Figure 5 QUADAS-2 assessment of bias and applicability.

Certainty in the evidence

The certainty in the reported sensitivity is at least moderate. Despite increased risk of bias in some QUADAS-2 domains, there were overall adequate ascertainment of the exposure and outcomes in these studies and limited concerns about heterogeneity or imprecision (33).


Our data show that imaging alone can be sufficient to rule out pheochromocytoma in many patients. We suggest a cutoff of <10 HU on unenhanced CT to rule out a pheochromocytoma. Pheochromocytomas with unenhanced CT attenuation ≤20 HU appear to be quite rare (4% of tumors). However, the majority of studies in our meta-analysis used a cutoff of >10 HU (19 studies, 963 tumors) and resulted in a pooled sensitivity of 100%. The consequence of missing a pheochromocytoma diagnosis is also potentially catastrophic. Therefore, a conservative cutoff of <10 HU is reasonable.

Several recent studies have shown similar results. A multicenter retrospective study from the Netherlands (n=222 tumors) showed hypodense pheochromocytomas on CT imaging being exceedingly rare (<0.5%) (13). Additionally, a multicenter study (n=376 tumors), which includes some of our cohort, showed only two tumors (0.5%) with an unenhanced attenuation of 10 HU and no tumors with <10 HU (34). A recent meta-analysis (n=1,167 tumors) also proposed a cutoff of <10 HU to rule out pheochromocytoma and showed this method is cost effective (35).

“Hypodense pheochromocytoma” is a poorly documented phenomenon. A study from 1987 (4) gives a pathologic description of lipid infiltration of a pheochromocytoma, however, no details regarding attenuation of the tumor were provided. Our cohort did not have any pheochromocytomas with an unenhanced CT attenuation of <15 HU, even when heterogeneous masses were examined, and pheochromocytomas ≤20 HU were rare (8%), with about a half of such tumors (53%) being heterogeneous. Only 3 pheochromocytomas with unenhanced CT attenuation <10 HU were identified in the systematic review. No potential explanations for this phenomenon were offered in the series by Jun et al. (5) or by Myśliwiec et al. (20). Buitenwerf et al. describe a single low attenuation tumor (–4 HU) as an ACTH-secreting lesion causing Cushing syndrome, but without obvious necrosis, cystic parts or calcifications (13).

It is of concern that potential inclusion of hypodense areas of partially cystic or necrotic masses into ROI may result in a measurement below our proposed cutoffs, thus leading to false exclusion of a pheochromocytoma. However, even when heterogeneous masses from our cohort were included in analysis, the lowest unenhanced CT attenuation was 15 HU in a predominantly cystic tumor. Therefore, it appears that the technique of measurement applied in our study can avoid the pitfall, and the unenhanced attenuation remains >10 HU even in such extreme cases. It should be pointed out that heterogeneity of the mass in our study was assessed qualitatively, as a visual impression of the observer, rather than using a particular algorithm. Caution should be exercised when approaching adrenal lesions with cystic components, calcifications or hypodense areas possibly associated with areas of necrosis or hemorrhage since these features make a lipid-rich adenoma unlikely and about 7% of cystic adrenal lesions can be associated with a pheochromocytoma (36).

There are certain limitations to our study. The majority of articles included in this review are retrospective single institution series, with relatively small numbers of patients. The data were not reported consistently across the studies, since their objectives varied and only a minority of studies focused on the hypothesis presented in our study. Two studies including a total of 80 tumors (16,31) did not clearly report if all patients had unenhanced CT performed. An important but unlikely source of bias would be utilization of unenhanced CT attenuation for exclusion of pheochromocytoma during study enrollment periods. This would then falsely decrease the proportion of hypodense pheochromocytoma, as those tumors would go undiagnosed. This scenario seems very unlikely and to our knowledge this approach to biochemical testing for pheochromocytoma in patients with adrenal masses was not a routine part of clinical practice at the Mayo Clinic during the study period.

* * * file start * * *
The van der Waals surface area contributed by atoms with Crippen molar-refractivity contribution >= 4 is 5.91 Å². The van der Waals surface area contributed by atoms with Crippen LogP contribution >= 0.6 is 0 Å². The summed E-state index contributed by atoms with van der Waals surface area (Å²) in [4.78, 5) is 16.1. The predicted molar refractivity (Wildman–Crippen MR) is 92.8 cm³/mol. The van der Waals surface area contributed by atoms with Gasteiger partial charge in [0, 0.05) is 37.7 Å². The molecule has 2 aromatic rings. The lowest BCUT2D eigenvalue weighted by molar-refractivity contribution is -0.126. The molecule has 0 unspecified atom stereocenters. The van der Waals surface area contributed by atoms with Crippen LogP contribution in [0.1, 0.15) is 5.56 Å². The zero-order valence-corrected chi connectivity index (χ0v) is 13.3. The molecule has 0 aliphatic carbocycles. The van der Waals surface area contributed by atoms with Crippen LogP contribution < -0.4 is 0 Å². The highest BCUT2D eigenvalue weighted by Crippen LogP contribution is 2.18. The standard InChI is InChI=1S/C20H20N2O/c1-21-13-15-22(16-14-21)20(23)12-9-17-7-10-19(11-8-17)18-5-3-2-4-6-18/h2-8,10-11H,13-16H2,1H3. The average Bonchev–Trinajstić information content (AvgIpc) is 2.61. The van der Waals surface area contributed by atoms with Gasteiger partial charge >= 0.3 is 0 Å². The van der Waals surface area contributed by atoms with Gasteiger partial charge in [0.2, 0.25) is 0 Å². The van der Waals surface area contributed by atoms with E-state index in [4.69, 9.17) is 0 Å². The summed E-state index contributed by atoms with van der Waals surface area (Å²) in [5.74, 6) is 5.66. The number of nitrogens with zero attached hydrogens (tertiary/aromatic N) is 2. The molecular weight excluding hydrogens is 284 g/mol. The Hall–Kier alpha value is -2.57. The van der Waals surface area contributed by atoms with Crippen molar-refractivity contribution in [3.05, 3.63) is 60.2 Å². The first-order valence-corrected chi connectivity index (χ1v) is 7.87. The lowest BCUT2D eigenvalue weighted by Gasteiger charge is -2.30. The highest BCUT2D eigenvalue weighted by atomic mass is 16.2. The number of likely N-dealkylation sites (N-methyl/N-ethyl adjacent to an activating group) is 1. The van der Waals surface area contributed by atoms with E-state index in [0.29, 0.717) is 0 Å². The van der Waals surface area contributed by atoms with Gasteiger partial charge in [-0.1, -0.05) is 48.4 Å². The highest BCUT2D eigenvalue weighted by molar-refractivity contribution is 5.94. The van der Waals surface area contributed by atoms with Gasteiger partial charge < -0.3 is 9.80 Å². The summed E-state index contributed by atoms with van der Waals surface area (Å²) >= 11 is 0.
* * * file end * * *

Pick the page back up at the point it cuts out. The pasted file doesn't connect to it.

Patients with an incidentally discovered adrenal mass do not require biochemical testing to exclude pheochromocytoma if the neoplasm has low attenuation (<10 HU) on unenhanced CT images.


Funding: None.


Conflicts of Interest: All authors have completed the ICMJE uniform disclosure form (available at Dr. Bancos reports grants from HRA Pharma, other from ClinCor, other from Corcept, outside the submitted work. The other authors have no conflicts of interest to declare.

Ethical Statement: The authors are accountable for all aspects of the work in ensuring that questions related to the accuracy or integrity of any part of the work are appropriately investigated and resolved. The study was approved by the Mayo Clinic Institutional Review Board (ID 14-008336) and a waiver of the requirement to obtain informed consent from the study subjects was approved considering the minimal risk of the study.

Open Access Statement: This is an Open Access article distributed in accordance with the Creative Commons Attribution-NonCommercial-NoDerivs 4.0 International License (CC BY-NC-ND 4.0), which permits the non-commercial replication and distribution of the article with the strict proviso that no changes or edits are made and the original work is properly cited (including links to both the formal publication through the relevant DOI and the license). See:


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Cite this article as: Gruber LM, Strajina V, Bancos I, Murad MH, Dy BM, Young WF, Farley DR, Lyden ML, Thompson GB, McKenzie TJ. Not all adrenal incidentalomas require biochemical testing to exclude pheochromocytoma: Mayo clinic experience and a meta-analysis. Gland Surg 2020;9(2):362-371. doi: 10.21037/gs.2020.03.04